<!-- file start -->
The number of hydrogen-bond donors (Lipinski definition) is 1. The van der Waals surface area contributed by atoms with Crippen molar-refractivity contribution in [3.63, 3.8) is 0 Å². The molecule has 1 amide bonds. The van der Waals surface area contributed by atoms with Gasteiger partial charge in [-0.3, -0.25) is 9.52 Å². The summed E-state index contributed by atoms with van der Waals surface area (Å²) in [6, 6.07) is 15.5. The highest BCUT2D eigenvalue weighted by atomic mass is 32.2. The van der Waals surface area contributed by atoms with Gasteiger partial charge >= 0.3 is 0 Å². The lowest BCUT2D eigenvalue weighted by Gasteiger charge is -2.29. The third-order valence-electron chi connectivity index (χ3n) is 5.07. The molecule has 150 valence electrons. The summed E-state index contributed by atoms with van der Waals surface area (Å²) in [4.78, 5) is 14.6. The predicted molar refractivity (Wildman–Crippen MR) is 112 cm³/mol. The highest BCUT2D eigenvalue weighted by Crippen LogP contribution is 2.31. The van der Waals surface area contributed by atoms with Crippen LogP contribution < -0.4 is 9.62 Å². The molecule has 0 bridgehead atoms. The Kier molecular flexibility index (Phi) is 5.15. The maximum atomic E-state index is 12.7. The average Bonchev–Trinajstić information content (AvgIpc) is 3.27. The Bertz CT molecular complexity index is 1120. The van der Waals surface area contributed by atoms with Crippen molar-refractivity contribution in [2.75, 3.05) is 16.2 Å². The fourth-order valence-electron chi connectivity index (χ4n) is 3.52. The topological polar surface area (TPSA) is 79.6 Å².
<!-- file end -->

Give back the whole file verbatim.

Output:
The number of hydrogen-bond donors (Lipinski definition) is 1. The van der Waals surface area contributed by atoms with Crippen molar-refractivity contribution in [3.63, 3.8) is 0 Å². The molecule has 1 amide bonds. The van der Waals surface area contributed by atoms with Gasteiger partial charge in [-0.3, -0.25) is 9.52 Å². The summed E-state index contributed by atoms with van der Waals surface area (Å²) in [6, 6.07) is 15.5. The highest BCUT2D eigenvalue weighted by atomic mass is 32.2. The van der Waals surface area contributed by atoms with Gasteiger partial charge >= 0.3 is 0 Å². The lowest BCUT2D eigenvalue weighted by Gasteiger charge is -2.29. The third-order valence-electron chi connectivity index (χ3n) is 5.07. The molecule has 150 valence electrons. The summed E-state index contributed by atoms with van der Waals surface area (Å²) in [4.78, 5) is 14.6. The predicted molar refractivity (Wildman–Crippen MR) is 112 cm³/mol. The highest BCUT2D eigenvalue weighted by Crippen LogP contribution is 2.31. The van der Waals surface area contributed by atoms with Crippen LogP contribution < -0.4 is 9.62 Å². The molecule has 0 bridgehead atoms. The Kier molecular flexibility index (Phi) is 5.15. The maximum atomic E-state index is 12.7. The average Bonchev–Trinajstić information content (AvgIpc) is 3.27. The Bertz CT molecular complexity index is 1120. The van der Waals surface area contributed by atoms with Crippen molar-refractivity contribution in [2.75, 3.05) is 16.2 Å². The fourth-order valence-electron chi connectivity index (χ4n) is 3.52. The topological polar surface area (TPSA) is 79.6 Å².